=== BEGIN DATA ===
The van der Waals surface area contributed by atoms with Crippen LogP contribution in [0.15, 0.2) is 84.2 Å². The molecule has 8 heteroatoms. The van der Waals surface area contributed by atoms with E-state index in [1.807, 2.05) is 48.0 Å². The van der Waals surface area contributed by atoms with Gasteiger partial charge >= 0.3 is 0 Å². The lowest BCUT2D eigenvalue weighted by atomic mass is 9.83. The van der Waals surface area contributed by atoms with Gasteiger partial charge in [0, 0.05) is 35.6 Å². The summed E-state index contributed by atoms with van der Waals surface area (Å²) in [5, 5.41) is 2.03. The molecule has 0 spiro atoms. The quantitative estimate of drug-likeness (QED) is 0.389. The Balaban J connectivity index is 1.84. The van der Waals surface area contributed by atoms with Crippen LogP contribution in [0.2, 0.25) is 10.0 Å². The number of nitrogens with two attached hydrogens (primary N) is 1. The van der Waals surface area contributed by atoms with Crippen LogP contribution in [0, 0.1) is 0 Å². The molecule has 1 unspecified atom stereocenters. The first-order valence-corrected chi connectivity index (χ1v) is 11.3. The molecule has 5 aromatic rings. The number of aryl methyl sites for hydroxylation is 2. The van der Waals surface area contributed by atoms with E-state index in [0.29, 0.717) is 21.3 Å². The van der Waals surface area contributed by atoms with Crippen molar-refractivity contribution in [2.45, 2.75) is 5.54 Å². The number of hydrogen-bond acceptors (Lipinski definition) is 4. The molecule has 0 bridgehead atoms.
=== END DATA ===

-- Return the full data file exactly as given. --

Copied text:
The van der Waals surface area contributed by atoms with Crippen LogP contribution in [0.15, 0.2) is 84.2 Å². The molecule has 8 heteroatoms. The van der Waals surface area contributed by atoms with E-state index in [1.807, 2.05) is 48.0 Å². The van der Waals surface area contributed by atoms with Gasteiger partial charge >= 0.3 is 0 Å². The lowest BCUT2D eigenvalue weighted by atomic mass is 9.83. The van der Waals surface area contributed by atoms with Gasteiger partial charge in [0, 0.05) is 35.6 Å². The summed E-state index contributed by atoms with van der Waals surface area (Å²) in [5, 5.41) is 2.03. The molecule has 0 spiro atoms. The quantitative estimate of drug-likeness (QED) is 0.389. The Balaban J connectivity index is 1.84. The van der Waals surface area contributed by atoms with Crippen LogP contribution in [0.2, 0.25) is 10.0 Å². The number of nitrogens with two attached hydrogens (primary N) is 1. The van der Waals surface area contributed by atoms with Crippen LogP contribution in [0, 0.1) is 0 Å². The molecule has 1 unspecified atom stereocenters. The first-order valence-corrected chi connectivity index (χ1v) is 11.3. The molecule has 5 aromatic rings. The number of aryl methyl sites for hydroxylation is 2. The van der Waals surface area contributed by atoms with E-state index in [0.29, 0.717) is 21.3 Å². The van der Waals surface area contributed by atoms with Crippen molar-refractivity contribution in [2.45, 2.75) is 5.54 Å². The number of hydrogen-bond acceptors (Lipinski definition) is 4. The molecule has 0 bridgehead atoms.